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Functional roles of termites in savanna ecosystems

11 September 2009

PhD ceremony: B.P. Freymann, 13.15 uur, Academiegebouw, Broerstraat 5, Groningen

Thesis: Functional roles of termites in savanna ecosystems

Promotor(s): prof. H. Olff

Faculty: Mathematics and Natural Sciences


Bernd Freymann investigated autecological and ecosystem-wide aspects of the functional role of termites (Insecta, Isoptera) in decomposition processes in Serengeti National Park, Tanzania, on different spatial and temporal scales.

The eusocial termites are distributed throughout the tropical and subtropical regions of the Earth. Termites are of great functional importance to the ecosystems they inhabit as they act as herbivores as well as important decomposers, feeding on a wide range of living, dead or decaying plant material. The Serengeti is one of the best studied savanna ecosystems if it comes to the big charismatic mammals, but termites are almost entirely neglected until now. The chapters of this thesis are situated on three subject levels: conceptual (reviews, meta-data analyses), autecological aspects (experiments) and ecosystem-wide aspects (experiments, field transects). Freymann quantifies for the Serengeti for the first time the spatially and temporally heterogeneous decomposition of grass litter by termites. Moreover, he presents novel qualitative and quantitative insights concerning the functional roles of termites: their role in the decomposition of mammalian dung, their ecological interaction with dung beetles, their role in arthropod food webs, insights concerning the determinants (resources vs. conditions) of termites mound distribution as well as the effects of disturbance regimes on a number of insect groups in the Serengeti. In several chapters he broadens up the view beyond the Serengeti to savanna ecosystems in general also including the potential effects of global climate change on the investigated ecological processes.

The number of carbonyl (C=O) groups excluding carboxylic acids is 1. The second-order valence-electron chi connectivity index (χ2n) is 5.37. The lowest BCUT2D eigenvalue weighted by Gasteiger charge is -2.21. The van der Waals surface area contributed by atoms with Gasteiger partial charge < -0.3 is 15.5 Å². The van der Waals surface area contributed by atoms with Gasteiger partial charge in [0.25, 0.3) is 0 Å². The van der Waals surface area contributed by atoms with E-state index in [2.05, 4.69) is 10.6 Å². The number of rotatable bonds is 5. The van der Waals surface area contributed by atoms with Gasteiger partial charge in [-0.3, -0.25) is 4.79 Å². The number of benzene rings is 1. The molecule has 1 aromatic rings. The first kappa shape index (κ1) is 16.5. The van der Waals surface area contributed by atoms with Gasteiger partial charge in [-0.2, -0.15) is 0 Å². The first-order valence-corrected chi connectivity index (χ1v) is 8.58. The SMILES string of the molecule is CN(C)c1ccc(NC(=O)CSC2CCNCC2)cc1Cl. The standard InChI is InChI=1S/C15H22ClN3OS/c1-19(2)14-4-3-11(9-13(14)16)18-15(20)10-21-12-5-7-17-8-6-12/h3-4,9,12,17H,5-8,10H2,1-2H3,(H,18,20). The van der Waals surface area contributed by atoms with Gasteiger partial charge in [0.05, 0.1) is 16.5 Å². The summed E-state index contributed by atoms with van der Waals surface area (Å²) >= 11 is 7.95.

Last modified:15 September 2017 3.39 p.m.
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